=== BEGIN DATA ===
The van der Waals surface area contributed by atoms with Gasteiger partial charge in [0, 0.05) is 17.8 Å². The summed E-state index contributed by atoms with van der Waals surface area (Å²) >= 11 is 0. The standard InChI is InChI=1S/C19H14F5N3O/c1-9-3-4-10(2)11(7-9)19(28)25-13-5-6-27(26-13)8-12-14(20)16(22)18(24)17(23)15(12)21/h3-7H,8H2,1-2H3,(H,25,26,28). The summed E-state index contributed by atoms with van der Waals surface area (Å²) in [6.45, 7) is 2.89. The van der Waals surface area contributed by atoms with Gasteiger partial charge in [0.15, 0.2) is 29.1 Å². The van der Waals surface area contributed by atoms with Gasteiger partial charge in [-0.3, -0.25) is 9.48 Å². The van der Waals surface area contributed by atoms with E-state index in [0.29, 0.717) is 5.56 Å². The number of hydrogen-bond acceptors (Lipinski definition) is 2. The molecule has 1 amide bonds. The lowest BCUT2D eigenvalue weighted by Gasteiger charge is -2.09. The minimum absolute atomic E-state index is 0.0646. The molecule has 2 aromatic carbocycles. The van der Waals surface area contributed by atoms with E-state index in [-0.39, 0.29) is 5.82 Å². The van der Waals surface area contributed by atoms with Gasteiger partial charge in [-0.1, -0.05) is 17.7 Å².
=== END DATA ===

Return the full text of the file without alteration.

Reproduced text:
The van der Waals surface area contributed by atoms with Gasteiger partial charge in [0, 0.05) is 17.8 Å². The summed E-state index contributed by atoms with van der Waals surface area (Å²) >= 11 is 0. The standard InChI is InChI=1S/C19H14F5N3O/c1-9-3-4-10(2)11(7-9)19(28)25-13-5-6-27(26-13)8-12-14(20)16(22)18(24)17(23)15(12)21/h3-7H,8H2,1-2H3,(H,25,26,28). The summed E-state index contributed by atoms with van der Waals surface area (Å²) in [6.45, 7) is 2.89. The van der Waals surface area contributed by atoms with Gasteiger partial charge in [0.15, 0.2) is 29.1 Å². The van der Waals surface area contributed by atoms with Gasteiger partial charge in [-0.3, -0.25) is 9.48 Å². The van der Waals surface area contributed by atoms with E-state index in [0.29, 0.717) is 5.56 Å². The number of hydrogen-bond acceptors (Lipinski definition) is 2. The molecule has 1 amide bonds. The lowest BCUT2D eigenvalue weighted by Gasteiger charge is -2.09. The minimum absolute atomic E-state index is 0.0646. The molecule has 2 aromatic carbocycles. The van der Waals surface area contributed by atoms with E-state index in [-0.39, 0.29) is 5.82 Å². The van der Waals surface area contributed by atoms with Gasteiger partial charge in [-0.1, -0.05) is 17.7 Å².